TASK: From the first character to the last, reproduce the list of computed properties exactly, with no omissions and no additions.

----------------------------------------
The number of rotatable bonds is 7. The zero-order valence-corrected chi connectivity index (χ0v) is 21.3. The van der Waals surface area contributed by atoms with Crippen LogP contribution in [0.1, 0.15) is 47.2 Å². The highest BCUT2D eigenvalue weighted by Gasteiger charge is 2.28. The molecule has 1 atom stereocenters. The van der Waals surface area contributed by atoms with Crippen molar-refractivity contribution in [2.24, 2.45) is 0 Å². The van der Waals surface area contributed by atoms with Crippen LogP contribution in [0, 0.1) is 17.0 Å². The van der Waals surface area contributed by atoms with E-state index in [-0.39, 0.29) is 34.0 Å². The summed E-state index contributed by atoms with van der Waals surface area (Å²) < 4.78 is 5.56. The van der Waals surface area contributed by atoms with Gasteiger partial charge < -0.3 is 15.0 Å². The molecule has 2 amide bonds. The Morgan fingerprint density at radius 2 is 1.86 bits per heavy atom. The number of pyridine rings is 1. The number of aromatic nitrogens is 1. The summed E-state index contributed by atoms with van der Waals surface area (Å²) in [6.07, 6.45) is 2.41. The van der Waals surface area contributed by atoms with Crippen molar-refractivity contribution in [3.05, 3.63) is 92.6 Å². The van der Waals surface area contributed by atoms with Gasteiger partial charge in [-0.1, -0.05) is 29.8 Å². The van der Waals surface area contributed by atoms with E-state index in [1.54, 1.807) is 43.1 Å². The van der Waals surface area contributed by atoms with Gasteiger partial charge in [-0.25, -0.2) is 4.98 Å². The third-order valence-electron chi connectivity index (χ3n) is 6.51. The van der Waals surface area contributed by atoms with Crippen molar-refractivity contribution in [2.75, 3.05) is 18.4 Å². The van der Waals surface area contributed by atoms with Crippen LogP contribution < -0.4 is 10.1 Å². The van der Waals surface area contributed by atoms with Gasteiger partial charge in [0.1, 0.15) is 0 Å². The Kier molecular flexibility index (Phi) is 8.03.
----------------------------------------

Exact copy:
The number of rotatable bonds is 7. The zero-order valence-corrected chi connectivity index (χ0v) is 21.3. The van der Waals surface area contributed by atoms with Crippen LogP contribution in [0.1, 0.15) is 47.2 Å². The highest BCUT2D eigenvalue weighted by Gasteiger charge is 2.28. The molecule has 1 atom stereocenters. The van der Waals surface area contributed by atoms with Crippen molar-refractivity contribution in [2.24, 2.45) is 0 Å². The van der Waals surface area contributed by atoms with Crippen LogP contribution in [0, 0.1) is 17.0 Å². The van der Waals surface area contributed by atoms with E-state index in [-0.39, 0.29) is 34.0 Å². The summed E-state index contributed by atoms with van der Waals surface area (Å²) < 4.78 is 5.56. The van der Waals surface area contributed by atoms with Gasteiger partial charge < -0.3 is 15.0 Å². The molecule has 2 amide bonds. The Morgan fingerprint density at radius 2 is 1.86 bits per heavy atom. The number of pyridine rings is 1. The number of aromatic nitrogens is 1. The summed E-state index contributed by atoms with van der Waals surface area (Å²) in [6.07, 6.45) is 2.41. The van der Waals surface area contributed by atoms with Crippen molar-refractivity contribution in [3.05, 3.63) is 92.6 Å². The van der Waals surface area contributed by atoms with Gasteiger partial charge in [-0.1, -0.05) is 29.8 Å². The van der Waals surface area contributed by atoms with E-state index in [1.54, 1.807) is 43.1 Å². The van der Waals surface area contributed by atoms with Gasteiger partial charge in [-0.25, -0.2) is 4.98 Å². The third-order valence-electron chi connectivity index (χ3n) is 6.51. The van der Waals surface area contributed by atoms with Crippen molar-refractivity contribution in [2.75, 3.05) is 18.4 Å². The van der Waals surface area contributed by atoms with Crippen LogP contribution < -0.4 is 10.1 Å². The van der Waals surface area contributed by atoms with Gasteiger partial charge in [0.1, 0.15) is 0 Å². The Kier molecular flexibility index (Phi) is 8.03.